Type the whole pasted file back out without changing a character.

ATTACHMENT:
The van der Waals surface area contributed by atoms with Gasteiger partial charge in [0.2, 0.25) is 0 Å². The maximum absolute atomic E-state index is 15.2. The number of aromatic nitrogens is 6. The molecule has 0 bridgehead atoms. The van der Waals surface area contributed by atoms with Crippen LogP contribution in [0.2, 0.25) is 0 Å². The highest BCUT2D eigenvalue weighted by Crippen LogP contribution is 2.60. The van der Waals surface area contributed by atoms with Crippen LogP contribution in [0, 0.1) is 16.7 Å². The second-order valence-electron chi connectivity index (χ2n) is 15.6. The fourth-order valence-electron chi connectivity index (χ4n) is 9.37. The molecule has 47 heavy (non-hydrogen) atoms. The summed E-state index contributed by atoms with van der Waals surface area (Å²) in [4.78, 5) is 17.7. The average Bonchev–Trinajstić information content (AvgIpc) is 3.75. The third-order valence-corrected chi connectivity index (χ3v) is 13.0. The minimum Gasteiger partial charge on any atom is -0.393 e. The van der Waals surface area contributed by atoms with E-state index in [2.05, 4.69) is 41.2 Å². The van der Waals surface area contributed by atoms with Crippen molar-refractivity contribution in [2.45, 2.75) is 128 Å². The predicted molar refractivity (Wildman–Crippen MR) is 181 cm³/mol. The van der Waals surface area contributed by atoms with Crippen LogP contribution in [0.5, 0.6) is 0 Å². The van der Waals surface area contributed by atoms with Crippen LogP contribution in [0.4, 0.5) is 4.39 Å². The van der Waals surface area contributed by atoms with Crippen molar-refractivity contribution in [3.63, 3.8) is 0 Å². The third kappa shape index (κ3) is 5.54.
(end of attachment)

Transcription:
The van der Waals surface area contributed by atoms with Gasteiger partial charge in [0.2, 0.25) is 0 Å². The maximum absolute atomic E-state index is 15.2. The number of aromatic nitrogens is 6. The molecule has 0 bridgehead atoms. The van der Waals surface area contributed by atoms with Crippen LogP contribution in [0.2, 0.25) is 0 Å². The highest BCUT2D eigenvalue weighted by Crippen LogP contribution is 2.60. The van der Waals surface area contributed by atoms with Crippen LogP contribution in [0, 0.1) is 16.7 Å². The second-order valence-electron chi connectivity index (χ2n) is 15.6. The fourth-order valence-electron chi connectivity index (χ4n) is 9.37. The molecule has 47 heavy (non-hydrogen) atoms. The summed E-state index contributed by atoms with van der Waals surface area (Å²) in [4.78, 5) is 17.7. The average Bonchev–Trinajstić information content (AvgIpc) is 3.75. The third-order valence-corrected chi connectivity index (χ3v) is 13.0. The minimum Gasteiger partial charge on any atom is -0.393 e. The van der Waals surface area contributed by atoms with E-state index in [2.05, 4.69) is 41.2 Å². The van der Waals surface area contributed by atoms with Crippen molar-refractivity contribution in [2.45, 2.75) is 128 Å². The predicted molar refractivity (Wildman–Crippen MR) is 181 cm³/mol. The van der Waals surface area contributed by atoms with Crippen LogP contribution in [0.5, 0.6) is 0 Å². The van der Waals surface area contributed by atoms with Crippen LogP contribution in [0.4, 0.5) is 4.39 Å². The van der Waals surface area contributed by atoms with Crippen molar-refractivity contribution in [3.63, 3.8) is 0 Å². The third kappa shape index (κ3) is 5.54.